Being the 8th March the International Women’s Day, the SIMRA team would like to contribute to the global discussion on the significance of rural women and the challenges that they face.
According to the UN, “rural women play a key role in supporting their households and communities in achieving food and nutrition security, generating income, and improving rural livelihoods and overall well-being. They contribute to agriculture and rural enterprises and fuel local and global economies. As such, they are active players in achieving the Millennium Development Goals”. Rural women represent over a third of the total world population, but, in FAO’s words “they generally work as subsistence farmers, paid or unpaid workers on family farms or as entrepreneurs running on- or off-farm enterprises. In addition, women provide the bulk of unpaid care and domestic work in rural areas, thereby supporting current and future generations of rural workers within their households and communities”.
Women, as innovators, participants or beneficiaries, are playing a very relevant role in most of the social innovations collected by SIMRA. From the development of productive cooperatives in Egypt or Turkey to pooling and sharing their knowledge and expertise in the UK or Bulgaria, or setting up schemes to tackle societal issues like waste management in Lebanon or unemployment in Spain and Estonia, women are developing projects that enhance the well-being in their local communities.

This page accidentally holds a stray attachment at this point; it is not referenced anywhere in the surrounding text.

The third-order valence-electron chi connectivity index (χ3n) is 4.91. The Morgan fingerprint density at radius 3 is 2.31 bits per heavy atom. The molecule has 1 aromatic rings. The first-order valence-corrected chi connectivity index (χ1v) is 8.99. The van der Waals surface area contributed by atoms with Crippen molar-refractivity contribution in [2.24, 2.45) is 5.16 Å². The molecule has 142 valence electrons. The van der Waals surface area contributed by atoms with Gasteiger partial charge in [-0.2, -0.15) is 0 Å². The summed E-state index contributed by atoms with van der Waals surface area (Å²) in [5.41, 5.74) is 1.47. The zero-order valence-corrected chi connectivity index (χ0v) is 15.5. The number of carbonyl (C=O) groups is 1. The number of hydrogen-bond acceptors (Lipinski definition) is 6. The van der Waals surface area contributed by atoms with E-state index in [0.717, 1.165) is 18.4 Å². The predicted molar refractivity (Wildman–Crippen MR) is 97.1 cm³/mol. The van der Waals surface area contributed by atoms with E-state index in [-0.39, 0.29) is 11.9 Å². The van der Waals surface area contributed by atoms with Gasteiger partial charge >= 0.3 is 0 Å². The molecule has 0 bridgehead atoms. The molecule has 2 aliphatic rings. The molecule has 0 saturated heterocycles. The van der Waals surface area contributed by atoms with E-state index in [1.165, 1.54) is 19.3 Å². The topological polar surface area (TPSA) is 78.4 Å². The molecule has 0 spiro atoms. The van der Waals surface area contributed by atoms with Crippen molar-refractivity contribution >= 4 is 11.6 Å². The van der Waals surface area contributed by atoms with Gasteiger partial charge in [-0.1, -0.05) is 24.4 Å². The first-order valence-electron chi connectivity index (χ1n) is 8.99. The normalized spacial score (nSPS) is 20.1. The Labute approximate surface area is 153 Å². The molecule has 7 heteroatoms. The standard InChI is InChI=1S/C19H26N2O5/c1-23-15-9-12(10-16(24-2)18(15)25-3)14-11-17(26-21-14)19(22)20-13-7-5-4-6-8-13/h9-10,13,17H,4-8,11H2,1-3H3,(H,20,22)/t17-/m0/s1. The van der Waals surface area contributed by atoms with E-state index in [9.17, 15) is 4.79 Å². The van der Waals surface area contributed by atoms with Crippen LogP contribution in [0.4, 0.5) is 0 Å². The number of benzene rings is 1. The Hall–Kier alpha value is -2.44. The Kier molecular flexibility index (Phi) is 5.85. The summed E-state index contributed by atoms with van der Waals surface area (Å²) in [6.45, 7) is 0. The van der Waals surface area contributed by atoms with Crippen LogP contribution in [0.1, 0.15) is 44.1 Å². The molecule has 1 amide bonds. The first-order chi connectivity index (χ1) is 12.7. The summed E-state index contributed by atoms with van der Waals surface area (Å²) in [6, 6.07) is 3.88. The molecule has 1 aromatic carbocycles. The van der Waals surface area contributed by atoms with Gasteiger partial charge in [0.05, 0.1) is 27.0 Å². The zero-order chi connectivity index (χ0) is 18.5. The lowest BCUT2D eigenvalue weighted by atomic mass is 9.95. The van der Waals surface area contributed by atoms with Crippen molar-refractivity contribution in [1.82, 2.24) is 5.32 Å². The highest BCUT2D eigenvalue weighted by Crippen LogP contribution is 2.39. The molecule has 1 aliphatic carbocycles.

Here there is a small selection of examples from our database in which women are protagonists of the social innovations developed in marginalised rural areas across Europe and the Mediterranean:
In this example, the women joined their forces and knowledge in order to prevent Turkey’s only Armenian village from becoming extinct due to migration and ageing. Vakıflı Village in Hatay is the only remaining Armenian village in Turkey. With its 135 inhabitants who are all Armenian, the village loses its population day by day. Having realized that the future of the village was in danger, the women of the village came together in 2002 to establish the women’s branch of the church in the village. Their purpose was to sell their home-made organic products (jam, liquors, pomegranate syrup, olive oil etc.) to the tourists visiting the church and making a living out of this. Over time, their products are starting to be sold in a small shop in İstanbul.
Konnu Smart Work Centre (Estonia)
Motivated local people available in the community initiated a smart working centre to solve an unemployment problem in the area. Women share their knowledge, jobs and childcare duties with each other, develop their competences as a team and compete as a unit for work in the labour market. Women with more extensive educational background, work experience and social networks act as mentors bringing work to the centre and organising training courses and launching projects.